Research Papers

Compressible Modal Instability Onset in an Aerodynamically Mistuned Transonic Fan

[+] Author and Article Information
Christoph Brandstetter

Ecole Centrale de Lyon,
Laboratoire de Mecanique des
Fluides et d'Acoustique—UMR CNRS 5509,
Univ Lyon,
Lyon, F-69134, France
e-mail: christoph.brandstetter@ec-lyon.fr

Benoit Paoletti, Xavier Ottavy

Ecole Centrale de Lyon,
Laboratoire de Mecanique des
Fluides et d'Acoustique—UMR CNRS 5509,
Univ Lyon,
Lyon, F-69134, France

Manuscript received July 29, 2018; final manuscript received December 11, 2018; published online January 16, 2019. Assoc. Editor: Rakesh Srivastava.

J. Turbomach 141(3), 031004 (Jan 16, 2019) (11 pages) Paper No: TURBO-18-1175; doi: 10.1115/1.4042310 History: Received July 29, 2018; Revised December 11, 2018

This paper describes observed modal oscillations arising from a feedback mechanism between an acoustic resonance in the exit flow channel and aerodynamic and aeroelastic disturbances in a transonic fan stage. During tests, the fan suffered from rotating stall and surge which were preceded by low frequency pressure fluctuations. Through a range of aerodynamic and aeromechanical instrumentations, it was possible to determine a clear chain of cause and effect, whereby geometrical asymmetries trigger local instabilities and modal oscillations through an interaction with the system acoustics. To the authors knowledge, this is the first time that modal oscillations occurring before stall are attributed to multiphysical interactions, showing that acoustic characteristics of the system can influence the aerodynamic as well as the aeromechanical stability of fans. This bears implications for the stability assessment of fans and compressors because first, the stability margin may be affected by standing waves generated in bypass ducts or combustion chambers, and second, geometrical variations of the rotor blades which are believed to be beneficial for aeromechanical stability may lead to complex coupling phenomena.

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Fig. 1

Test facility schematic

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Fig. 2

Facility core schematic

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Fig. 3

Fan stage in anechoic chamber; installed turbulence control system; rotatable microphone antenna

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Fig. 4

Measured fan stage characteristics for subsonic and transonic speedlines

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Fig. 5

Time history of unsteady wall pressure upstream of the rotor for all measured speedlines, stall onset at t = 0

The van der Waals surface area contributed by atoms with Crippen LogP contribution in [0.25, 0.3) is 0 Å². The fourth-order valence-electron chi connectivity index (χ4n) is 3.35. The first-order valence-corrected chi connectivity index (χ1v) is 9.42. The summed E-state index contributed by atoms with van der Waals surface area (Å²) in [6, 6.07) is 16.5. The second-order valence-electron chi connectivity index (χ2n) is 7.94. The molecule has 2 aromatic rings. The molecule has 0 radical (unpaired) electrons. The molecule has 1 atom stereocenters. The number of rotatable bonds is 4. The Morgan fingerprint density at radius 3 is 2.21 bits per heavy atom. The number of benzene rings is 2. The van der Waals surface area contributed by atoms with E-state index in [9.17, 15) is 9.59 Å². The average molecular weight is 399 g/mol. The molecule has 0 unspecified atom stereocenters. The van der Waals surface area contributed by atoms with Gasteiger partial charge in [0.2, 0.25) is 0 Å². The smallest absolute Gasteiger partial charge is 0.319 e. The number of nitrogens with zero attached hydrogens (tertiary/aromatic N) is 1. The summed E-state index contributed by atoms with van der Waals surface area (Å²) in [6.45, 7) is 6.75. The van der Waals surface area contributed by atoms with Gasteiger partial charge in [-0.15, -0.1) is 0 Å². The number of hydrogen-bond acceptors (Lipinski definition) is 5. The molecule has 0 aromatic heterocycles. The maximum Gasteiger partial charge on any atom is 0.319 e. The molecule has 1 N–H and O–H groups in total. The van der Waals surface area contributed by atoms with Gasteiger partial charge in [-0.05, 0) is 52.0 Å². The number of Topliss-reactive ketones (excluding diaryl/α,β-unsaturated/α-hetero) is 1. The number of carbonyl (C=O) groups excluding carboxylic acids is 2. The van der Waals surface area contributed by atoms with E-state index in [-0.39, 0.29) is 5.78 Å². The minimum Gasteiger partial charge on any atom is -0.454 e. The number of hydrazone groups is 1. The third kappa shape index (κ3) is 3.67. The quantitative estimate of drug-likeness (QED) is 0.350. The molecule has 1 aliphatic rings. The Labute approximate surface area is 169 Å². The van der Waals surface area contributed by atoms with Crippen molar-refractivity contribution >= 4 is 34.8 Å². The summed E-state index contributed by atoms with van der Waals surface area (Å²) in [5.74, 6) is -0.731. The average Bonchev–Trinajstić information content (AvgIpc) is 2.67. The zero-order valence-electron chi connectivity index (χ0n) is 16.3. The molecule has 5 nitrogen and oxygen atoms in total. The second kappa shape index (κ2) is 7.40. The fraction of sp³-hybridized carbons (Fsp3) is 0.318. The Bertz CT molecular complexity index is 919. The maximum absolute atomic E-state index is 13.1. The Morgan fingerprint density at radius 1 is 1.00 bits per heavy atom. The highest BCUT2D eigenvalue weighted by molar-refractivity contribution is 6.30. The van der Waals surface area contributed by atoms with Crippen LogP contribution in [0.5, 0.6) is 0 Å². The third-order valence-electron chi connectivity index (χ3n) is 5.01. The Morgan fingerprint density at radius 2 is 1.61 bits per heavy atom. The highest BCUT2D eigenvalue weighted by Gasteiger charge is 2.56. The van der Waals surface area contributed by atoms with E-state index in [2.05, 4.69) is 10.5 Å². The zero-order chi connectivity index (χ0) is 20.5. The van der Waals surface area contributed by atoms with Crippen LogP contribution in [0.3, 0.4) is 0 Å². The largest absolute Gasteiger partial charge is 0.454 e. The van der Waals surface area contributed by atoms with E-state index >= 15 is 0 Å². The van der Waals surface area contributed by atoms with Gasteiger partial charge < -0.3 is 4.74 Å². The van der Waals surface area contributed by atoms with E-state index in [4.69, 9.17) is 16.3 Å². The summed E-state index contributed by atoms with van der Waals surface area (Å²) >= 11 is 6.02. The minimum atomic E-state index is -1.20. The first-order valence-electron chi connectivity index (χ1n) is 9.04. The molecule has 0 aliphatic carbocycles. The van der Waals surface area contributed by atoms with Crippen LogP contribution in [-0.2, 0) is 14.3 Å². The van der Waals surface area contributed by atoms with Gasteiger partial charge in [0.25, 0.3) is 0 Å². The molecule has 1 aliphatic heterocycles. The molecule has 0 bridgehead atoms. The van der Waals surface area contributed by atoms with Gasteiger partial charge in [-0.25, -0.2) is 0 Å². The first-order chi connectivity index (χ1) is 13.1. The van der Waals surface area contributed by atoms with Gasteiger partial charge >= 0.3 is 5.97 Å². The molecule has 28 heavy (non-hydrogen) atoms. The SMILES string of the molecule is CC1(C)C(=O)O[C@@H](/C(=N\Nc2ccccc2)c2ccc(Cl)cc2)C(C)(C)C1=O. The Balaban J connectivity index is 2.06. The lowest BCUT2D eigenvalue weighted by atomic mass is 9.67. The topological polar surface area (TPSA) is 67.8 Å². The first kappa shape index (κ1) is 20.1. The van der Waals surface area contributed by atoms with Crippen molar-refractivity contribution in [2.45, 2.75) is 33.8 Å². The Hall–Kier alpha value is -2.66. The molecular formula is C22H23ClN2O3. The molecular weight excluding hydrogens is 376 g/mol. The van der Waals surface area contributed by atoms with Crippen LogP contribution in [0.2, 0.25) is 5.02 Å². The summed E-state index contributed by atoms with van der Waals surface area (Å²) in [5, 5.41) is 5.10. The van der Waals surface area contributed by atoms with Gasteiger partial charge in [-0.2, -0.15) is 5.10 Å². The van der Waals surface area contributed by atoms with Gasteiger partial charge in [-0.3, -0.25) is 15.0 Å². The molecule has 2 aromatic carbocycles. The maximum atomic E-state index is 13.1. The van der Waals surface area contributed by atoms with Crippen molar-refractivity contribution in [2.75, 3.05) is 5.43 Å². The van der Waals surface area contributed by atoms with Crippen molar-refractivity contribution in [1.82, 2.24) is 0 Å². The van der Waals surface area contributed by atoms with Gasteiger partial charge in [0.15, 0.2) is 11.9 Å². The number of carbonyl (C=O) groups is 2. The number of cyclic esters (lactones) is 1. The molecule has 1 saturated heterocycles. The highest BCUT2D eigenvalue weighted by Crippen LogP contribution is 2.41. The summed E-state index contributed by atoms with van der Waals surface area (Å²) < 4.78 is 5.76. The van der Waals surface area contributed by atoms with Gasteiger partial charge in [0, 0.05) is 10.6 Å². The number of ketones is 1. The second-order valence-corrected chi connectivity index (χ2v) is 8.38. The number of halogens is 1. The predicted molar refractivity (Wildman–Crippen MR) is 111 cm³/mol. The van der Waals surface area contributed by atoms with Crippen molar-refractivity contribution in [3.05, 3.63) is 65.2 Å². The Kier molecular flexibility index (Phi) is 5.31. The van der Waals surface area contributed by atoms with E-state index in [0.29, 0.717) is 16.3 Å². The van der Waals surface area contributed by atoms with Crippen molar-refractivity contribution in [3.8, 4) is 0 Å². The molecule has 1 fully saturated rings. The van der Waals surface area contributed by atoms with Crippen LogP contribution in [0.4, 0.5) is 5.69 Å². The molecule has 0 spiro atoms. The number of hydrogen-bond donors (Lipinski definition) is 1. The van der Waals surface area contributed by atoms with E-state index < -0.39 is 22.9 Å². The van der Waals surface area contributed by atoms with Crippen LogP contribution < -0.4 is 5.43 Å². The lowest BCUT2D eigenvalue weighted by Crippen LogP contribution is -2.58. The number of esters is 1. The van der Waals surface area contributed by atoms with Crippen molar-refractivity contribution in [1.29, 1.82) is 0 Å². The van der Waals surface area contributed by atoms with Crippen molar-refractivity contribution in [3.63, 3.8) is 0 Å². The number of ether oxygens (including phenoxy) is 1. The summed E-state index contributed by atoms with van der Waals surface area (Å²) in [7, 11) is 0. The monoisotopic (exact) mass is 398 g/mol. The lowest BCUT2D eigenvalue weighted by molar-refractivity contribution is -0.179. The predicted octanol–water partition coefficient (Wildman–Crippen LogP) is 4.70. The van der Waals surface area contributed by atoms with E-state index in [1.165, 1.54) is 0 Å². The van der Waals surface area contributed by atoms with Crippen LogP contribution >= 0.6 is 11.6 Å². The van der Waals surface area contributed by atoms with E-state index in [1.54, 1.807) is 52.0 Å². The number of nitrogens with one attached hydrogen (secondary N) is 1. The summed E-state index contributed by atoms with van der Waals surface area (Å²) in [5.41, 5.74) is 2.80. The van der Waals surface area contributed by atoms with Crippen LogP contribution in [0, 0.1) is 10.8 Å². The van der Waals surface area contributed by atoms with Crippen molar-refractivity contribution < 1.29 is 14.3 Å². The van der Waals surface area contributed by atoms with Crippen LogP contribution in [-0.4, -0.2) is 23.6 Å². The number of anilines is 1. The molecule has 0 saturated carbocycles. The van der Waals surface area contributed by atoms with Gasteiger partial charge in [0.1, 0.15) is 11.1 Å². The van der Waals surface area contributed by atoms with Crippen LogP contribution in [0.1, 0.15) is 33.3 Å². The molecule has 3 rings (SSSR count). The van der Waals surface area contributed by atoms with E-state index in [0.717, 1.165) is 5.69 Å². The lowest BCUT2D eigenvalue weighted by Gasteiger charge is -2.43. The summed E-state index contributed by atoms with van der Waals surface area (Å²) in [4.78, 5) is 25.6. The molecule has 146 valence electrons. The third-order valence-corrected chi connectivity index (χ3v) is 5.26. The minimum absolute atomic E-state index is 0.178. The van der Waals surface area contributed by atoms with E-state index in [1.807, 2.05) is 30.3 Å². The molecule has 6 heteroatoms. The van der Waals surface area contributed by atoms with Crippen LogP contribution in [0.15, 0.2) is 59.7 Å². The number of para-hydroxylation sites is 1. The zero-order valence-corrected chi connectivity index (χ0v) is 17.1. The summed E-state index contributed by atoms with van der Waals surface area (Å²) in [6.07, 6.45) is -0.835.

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Fig. 6

Prestall spectrum and temporal evolution of selected modal amplitudes, sliding fft-window 0.8 s, Hanning, 50% overlap

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Fig. 7

14 Hz mode amplitude in different instrumentations for N105%

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Fig. 8

Acoustic spectrum of exhaust, experimental and numerical results

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Fig. 9

Geometry and parameters of numerical setup

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Fig. 10

Shape of low frequency acoustic modes (modal pressure amplitude); numerical results at design mass flow

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Fig. 11

Rotor SG instrumentation

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Fig. 12

SG spectrogram and prestall maximum; (a) raw signal and (b) signal with subtracted sliding ensemble average of each ten revolutions; N105

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Fig. 13

Low frequency spectrum of rotor SGs; average of last 2 s before rotating stall; N105

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Fig. 14

Bandpass filtered strain-gauge data for N105; normalized with average amplitude of blade mode 1 during rotating stall; envelopes on the right representing the connection of adjacent peaks in the bandpass filtered signal of each sensor

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Fig. 15

SG signals of different rotor blades during stall onset; resulting cross-correlation peaks depending on propagation speed N105%

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Fig. 16

Comparison of propagating structural and aerodynamic disturbances for 105% speedline; propagation speed in steady frame of reference

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Fig. 23

Integration of Helmholtz resonators to reduce acoustic resonance of exhaust system

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Fig. 22

Feedback loop between rotor asymmetry and exhaust

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Fig. 21

Modal cycle hysteresis N105%; black crosses show revolution average for last 10 modal oscillations before rotating stall; final cycle in red

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Fig. 20

Spectrum of prestall shock fluctuation for all transonic speedlines; average value for all blades during 2 s (≈ 500 REV.) before rotating stall

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Fig. 19

Comparison of shock position and blade geometry parameter

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Fig. 18

Shock fluctuation around revolution −290 before rotating stall; N105%

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Fig. 17

Variation of shock position for N105%; detected with unsteady pressure sensor upstream of rotor leading edge



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